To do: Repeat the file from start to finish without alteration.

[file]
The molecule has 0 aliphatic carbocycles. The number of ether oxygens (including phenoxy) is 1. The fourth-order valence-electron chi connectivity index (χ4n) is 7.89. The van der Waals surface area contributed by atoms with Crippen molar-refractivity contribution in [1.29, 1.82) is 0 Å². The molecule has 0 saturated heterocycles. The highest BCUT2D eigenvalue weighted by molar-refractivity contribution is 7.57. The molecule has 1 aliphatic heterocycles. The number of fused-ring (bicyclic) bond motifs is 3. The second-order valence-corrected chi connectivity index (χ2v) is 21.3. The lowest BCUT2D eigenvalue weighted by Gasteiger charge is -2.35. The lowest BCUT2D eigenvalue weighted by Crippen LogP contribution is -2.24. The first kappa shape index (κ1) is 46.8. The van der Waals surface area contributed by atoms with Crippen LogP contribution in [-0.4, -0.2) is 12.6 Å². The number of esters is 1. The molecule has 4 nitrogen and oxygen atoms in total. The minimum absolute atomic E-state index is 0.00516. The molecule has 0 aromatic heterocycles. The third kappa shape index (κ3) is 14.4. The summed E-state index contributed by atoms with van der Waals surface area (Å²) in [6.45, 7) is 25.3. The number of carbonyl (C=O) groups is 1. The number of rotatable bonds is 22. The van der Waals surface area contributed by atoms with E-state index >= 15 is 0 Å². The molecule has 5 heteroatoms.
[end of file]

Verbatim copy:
The molecule has 0 aliphatic carbocycles. The number of ether oxygens (including phenoxy) is 1. The fourth-order valence-electron chi connectivity index (χ4n) is 7.89. The van der Waals surface area contributed by atoms with Crippen molar-refractivity contribution in [1.29, 1.82) is 0 Å². The molecule has 0 saturated heterocycles. The highest BCUT2D eigenvalue weighted by molar-refractivity contribution is 7.57. The molecule has 1 aliphatic heterocycles. The number of fused-ring (bicyclic) bond motifs is 3. The second-order valence-corrected chi connectivity index (χ2v) is 21.3. The lowest BCUT2D eigenvalue weighted by Gasteiger charge is -2.35. The lowest BCUT2D eigenvalue weighted by Crippen LogP contribution is -2.24. The first kappa shape index (κ1) is 46.8. The van der Waals surface area contributed by atoms with Crippen LogP contribution in [-0.4, -0.2) is 12.6 Å². The number of esters is 1. The molecule has 4 nitrogen and oxygen atoms in total. The minimum absolute atomic E-state index is 0.00516. The molecule has 0 aromatic heterocycles. The third kappa shape index (κ3) is 14.4. The summed E-state index contributed by atoms with van der Waals surface area (Å²) in [6.45, 7) is 25.3. The number of carbonyl (C=O) groups is 1. The number of rotatable bonds is 22. The van der Waals surface area contributed by atoms with E-state index >= 15 is 0 Å². The molecule has 5 heteroatoms.